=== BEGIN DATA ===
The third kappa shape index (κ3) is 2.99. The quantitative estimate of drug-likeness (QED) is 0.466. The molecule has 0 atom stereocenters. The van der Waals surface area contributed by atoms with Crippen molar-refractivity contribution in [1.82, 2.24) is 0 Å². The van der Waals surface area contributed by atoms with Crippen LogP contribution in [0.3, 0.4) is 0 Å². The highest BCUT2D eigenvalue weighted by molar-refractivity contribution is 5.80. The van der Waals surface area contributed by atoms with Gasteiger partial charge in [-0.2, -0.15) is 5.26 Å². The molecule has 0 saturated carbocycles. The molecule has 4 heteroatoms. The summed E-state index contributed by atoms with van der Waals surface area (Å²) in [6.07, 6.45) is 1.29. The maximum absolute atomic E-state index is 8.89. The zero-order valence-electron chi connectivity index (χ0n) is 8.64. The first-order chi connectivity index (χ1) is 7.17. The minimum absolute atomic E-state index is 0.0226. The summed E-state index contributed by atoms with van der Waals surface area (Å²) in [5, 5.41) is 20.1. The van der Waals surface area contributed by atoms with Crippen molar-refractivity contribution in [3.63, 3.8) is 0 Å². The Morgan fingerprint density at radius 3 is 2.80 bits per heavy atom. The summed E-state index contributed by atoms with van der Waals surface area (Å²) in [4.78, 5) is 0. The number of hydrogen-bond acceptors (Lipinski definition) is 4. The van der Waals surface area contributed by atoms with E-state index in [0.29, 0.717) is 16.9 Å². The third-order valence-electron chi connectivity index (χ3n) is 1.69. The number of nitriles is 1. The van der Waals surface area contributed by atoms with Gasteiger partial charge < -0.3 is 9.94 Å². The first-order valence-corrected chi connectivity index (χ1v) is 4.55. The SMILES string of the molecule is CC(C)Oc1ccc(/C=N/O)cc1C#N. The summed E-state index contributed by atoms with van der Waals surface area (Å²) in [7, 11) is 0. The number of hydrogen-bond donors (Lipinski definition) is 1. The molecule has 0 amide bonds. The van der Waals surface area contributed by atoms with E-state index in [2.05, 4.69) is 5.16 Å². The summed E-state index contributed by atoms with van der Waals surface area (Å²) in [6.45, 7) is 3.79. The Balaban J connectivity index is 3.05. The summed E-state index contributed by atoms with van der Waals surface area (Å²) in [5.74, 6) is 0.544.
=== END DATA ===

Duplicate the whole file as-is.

The third kappa shape index (κ3) is 2.99. The quantitative estimate of drug-likeness (QED) is 0.466. The molecule has 0 atom stereocenters. The van der Waals surface area contributed by atoms with Crippen molar-refractivity contribution in [1.82, 2.24) is 0 Å². The van der Waals surface area contributed by atoms with Crippen LogP contribution in [0.3, 0.4) is 0 Å². The highest BCUT2D eigenvalue weighted by molar-refractivity contribution is 5.80. The van der Waals surface area contributed by atoms with Gasteiger partial charge in [-0.2, -0.15) is 5.26 Å². The molecule has 0 saturated carbocycles. The molecule has 4 heteroatoms. The summed E-state index contributed by atoms with van der Waals surface area (Å²) in [6.07, 6.45) is 1.29. The maximum absolute atomic E-state index is 8.89. The zero-order valence-electron chi connectivity index (χ0n) is 8.64. The first-order chi connectivity index (χ1) is 7.17. The minimum absolute atomic E-state index is 0.0226. The summed E-state index contributed by atoms with van der Waals surface area (Å²) in [5, 5.41) is 20.1. The van der Waals surface area contributed by atoms with Crippen molar-refractivity contribution in [3.63, 3.8) is 0 Å². The Morgan fingerprint density at radius 3 is 2.80 bits per heavy atom. The summed E-state index contributed by atoms with van der Waals surface area (Å²) in [4.78, 5) is 0. The number of hydrogen-bond acceptors (Lipinski definition) is 4. The van der Waals surface area contributed by atoms with E-state index in [0.29, 0.717) is 16.9 Å². The third-order valence-electron chi connectivity index (χ3n) is 1.69. The number of nitriles is 1. The van der Waals surface area contributed by atoms with Gasteiger partial charge < -0.3 is 9.94 Å². The first-order valence-corrected chi connectivity index (χ1v) is 4.55. The SMILES string of the molecule is CC(C)Oc1ccc(/C=N/O)cc1C#N. The summed E-state index contributed by atoms with van der Waals surface area (Å²) in [7, 11) is 0. The number of hydrogen-bond donors (Lipinski definition) is 1. The molecule has 0 amide bonds. The van der Waals surface area contributed by atoms with E-state index in [2.05, 4.69) is 5.16 Å². The summed E-state index contributed by atoms with van der Waals surface area (Å²) in [6.45, 7) is 3.79. The Balaban J connectivity index is 3.05. The summed E-state index contributed by atoms with van der Waals surface area (Å²) in [5.74, 6) is 0.544.